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The Mountaineer Online

Experts share facts on blood pressure management

Susan Mizgala, RN, BSN

Army Public Health Nursing

High blood pressure, or hypertension, is a leading contributor of death in the United States. Having high blood pressure increases the risk of having a heart attack, stroke or death. Less than half of the people in the U.S. have their blood pressure in control.
According to the Centers for Disease Control and Prevention, 67 million American adults (31 percent) have high blood pressure – that’s one in every three American adults. Many people who have had heart attacks, strokes and chronic heart failure also have high blood pressure. People of all ages can develop high blood pressure, and most often it is preventable.
The top number for blood pressure is the systolic reading. This means the amount of pressure against the blood vessel walls when the heart is beating or contracting.
The bottom number is the diastolic reading or the amount of pressure against the vessel walls when the heart relaxes between beats. The more buildup (plaque) on the vessel walls, the higher the pressure.
According to the American Heart Association, normal blood pressure is less than 120/80, prehypertension is between 120/80 and 139/89, and hypertension is 140/90 or higher.
There are many ways to help prevent high blood pressure.
Getting plenty of cardiovascular exercise and avoiding a sedentary lifestyle is beneficial. It is recommended to do 30 minutes of exercise five times per week.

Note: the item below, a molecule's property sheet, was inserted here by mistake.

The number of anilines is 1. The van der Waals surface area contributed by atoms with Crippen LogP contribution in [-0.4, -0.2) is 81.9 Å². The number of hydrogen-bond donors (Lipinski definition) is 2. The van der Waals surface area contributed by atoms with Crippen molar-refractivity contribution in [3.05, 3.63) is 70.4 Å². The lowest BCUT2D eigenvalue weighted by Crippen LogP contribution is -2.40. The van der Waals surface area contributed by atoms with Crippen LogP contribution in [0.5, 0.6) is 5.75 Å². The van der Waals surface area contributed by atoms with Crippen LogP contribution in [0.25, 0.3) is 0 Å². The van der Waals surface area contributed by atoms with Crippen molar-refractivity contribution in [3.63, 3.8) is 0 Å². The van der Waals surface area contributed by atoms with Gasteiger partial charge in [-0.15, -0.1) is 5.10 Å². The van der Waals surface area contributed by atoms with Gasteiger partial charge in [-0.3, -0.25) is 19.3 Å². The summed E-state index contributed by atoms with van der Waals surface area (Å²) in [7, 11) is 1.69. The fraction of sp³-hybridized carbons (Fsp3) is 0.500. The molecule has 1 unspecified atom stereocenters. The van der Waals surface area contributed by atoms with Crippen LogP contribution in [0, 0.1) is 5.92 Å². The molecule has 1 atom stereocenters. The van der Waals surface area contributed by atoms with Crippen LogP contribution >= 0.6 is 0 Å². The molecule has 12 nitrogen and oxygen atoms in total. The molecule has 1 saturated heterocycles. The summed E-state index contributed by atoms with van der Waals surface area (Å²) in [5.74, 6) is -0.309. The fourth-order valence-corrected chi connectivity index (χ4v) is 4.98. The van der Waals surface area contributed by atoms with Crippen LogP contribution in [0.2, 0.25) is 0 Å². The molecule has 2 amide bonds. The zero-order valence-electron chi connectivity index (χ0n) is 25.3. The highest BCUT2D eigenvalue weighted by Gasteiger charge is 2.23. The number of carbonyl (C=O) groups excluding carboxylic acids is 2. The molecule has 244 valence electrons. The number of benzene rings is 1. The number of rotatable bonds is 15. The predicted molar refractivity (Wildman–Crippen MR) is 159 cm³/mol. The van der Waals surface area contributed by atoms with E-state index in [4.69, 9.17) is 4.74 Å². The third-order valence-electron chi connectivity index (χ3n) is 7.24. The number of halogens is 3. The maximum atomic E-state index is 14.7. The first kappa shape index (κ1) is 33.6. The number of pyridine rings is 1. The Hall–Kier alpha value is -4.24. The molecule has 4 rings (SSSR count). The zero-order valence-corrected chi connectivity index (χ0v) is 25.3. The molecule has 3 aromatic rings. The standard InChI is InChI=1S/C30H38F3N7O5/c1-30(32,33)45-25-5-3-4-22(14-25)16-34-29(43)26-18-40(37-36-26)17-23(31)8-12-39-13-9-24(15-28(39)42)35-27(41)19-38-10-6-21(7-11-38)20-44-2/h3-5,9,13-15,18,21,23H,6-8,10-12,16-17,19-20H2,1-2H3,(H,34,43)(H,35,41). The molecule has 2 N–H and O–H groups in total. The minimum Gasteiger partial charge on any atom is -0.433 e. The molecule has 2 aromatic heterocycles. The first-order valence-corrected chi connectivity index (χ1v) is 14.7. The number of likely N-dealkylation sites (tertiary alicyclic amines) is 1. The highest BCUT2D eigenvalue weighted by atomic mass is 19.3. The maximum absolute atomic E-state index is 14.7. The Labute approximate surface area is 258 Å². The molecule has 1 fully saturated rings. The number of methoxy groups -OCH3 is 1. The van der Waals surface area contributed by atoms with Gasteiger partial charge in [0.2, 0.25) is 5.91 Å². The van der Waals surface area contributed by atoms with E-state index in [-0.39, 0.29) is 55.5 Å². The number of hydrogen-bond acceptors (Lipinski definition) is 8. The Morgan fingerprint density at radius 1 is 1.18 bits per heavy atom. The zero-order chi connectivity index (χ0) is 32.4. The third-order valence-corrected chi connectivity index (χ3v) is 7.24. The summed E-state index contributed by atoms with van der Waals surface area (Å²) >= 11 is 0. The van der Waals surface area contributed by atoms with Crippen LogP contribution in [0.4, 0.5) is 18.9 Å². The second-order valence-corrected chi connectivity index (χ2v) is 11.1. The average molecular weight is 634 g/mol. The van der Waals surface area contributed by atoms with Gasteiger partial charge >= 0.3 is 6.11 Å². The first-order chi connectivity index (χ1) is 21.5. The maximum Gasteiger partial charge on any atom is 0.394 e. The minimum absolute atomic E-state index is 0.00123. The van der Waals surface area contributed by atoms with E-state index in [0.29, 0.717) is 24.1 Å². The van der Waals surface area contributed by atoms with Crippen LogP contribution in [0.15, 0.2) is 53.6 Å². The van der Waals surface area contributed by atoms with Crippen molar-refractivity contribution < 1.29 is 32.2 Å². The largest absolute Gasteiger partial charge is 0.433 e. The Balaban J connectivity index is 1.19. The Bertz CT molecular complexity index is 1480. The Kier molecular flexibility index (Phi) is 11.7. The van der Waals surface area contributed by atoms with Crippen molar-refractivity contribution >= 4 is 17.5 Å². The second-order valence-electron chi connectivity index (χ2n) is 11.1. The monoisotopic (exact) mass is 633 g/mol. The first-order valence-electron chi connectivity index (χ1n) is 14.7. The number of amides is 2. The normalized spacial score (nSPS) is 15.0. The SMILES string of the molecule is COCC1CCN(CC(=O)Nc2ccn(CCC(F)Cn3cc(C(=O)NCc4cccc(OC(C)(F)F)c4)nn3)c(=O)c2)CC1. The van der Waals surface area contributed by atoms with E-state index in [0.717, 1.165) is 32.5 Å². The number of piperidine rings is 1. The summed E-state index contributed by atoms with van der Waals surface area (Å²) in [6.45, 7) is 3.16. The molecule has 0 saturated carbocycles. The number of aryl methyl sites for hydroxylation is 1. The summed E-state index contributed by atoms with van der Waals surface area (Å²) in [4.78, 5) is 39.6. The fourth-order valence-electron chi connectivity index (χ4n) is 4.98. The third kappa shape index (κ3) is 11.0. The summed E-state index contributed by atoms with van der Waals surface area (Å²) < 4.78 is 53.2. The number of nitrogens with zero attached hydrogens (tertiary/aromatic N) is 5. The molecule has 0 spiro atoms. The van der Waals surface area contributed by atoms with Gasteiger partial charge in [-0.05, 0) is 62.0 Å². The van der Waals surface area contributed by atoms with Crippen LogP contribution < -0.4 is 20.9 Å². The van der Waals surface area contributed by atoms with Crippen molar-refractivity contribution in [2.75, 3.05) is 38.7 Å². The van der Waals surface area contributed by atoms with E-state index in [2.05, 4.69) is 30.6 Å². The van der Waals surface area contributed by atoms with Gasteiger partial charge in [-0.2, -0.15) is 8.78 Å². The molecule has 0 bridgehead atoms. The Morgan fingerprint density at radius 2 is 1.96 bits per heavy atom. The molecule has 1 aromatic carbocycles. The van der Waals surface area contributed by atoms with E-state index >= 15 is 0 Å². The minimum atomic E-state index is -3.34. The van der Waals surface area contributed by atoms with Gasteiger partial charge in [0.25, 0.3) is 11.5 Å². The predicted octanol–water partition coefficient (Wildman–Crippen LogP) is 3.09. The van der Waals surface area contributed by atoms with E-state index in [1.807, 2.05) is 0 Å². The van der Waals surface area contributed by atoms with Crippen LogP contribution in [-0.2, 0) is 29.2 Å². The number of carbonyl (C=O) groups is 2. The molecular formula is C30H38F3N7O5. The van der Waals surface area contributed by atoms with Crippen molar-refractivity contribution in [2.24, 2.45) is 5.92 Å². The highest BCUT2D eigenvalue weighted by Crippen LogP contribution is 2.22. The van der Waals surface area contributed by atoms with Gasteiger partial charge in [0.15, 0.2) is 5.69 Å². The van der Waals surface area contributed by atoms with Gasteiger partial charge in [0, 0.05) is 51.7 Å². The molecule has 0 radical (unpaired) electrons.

Along with exercise, following the right diet is important. The National Institute of Health provides information on the Dietary Approaches to Stopping Hypertension or DASH diet. For more information on following this diet, discuss with your local dietitian or nutrition services. Generally, a heart-healthy diet is low in saturated fat (solid at room temperature) and salt.
In addition to exercise and diet, it is important to minimize alcohol and caffeine intake, manage stress and quit tobacco use if necessary.
Some medications and dietary supplements can increase blood pressure. Discuss your medications with your doctor if you are concerned.
Despite following all these preventive health measures, a person can still develop high blood pressure. If it is hereditary (or runs in the family), the risk is higher.
It is important to get frequent blood pressure checks to know if high blood pressure exists. Many people do not know they have it and do not feel symptoms of high blood pressure. If the reading is in the pre-hypertensive range, it is often recommended to do a five-day blood pressure check. Five-day blood pressure checks are extremely important to follow through with to determine your status.
If diagnosed with high blood pressure, there are numerous medication options to help control it. If side effects develop, your doctor may be able to change your blood pressure medication to one that is more tolerable. Following up with your doctor visits and taking medication as directed will help prevent serious complications due to uncontrolled high blood pressure.
Following is a list of those who are at higher risk for developing high blood pressure:
wPeople with a family history of high blood pressure
wPregnant women
wWomen who take birth control pills
wPeople over the age of 35
wPeople who are overweight or obese
wPeople who are not active
wPeople who drink alcohol excessively
wPeople who eat too many fatty foods or foods with too much salt
wPeople who have sleep apnea
Remember, it is important to get your blood pressure checked at your doctor’s office if you are unsure about your blood pressure.
If you are interested in tobacco cessation or nutrition information to help control your blood pressure, call 772-6404.
For more information about blood pressure, visit the American Heart Association at

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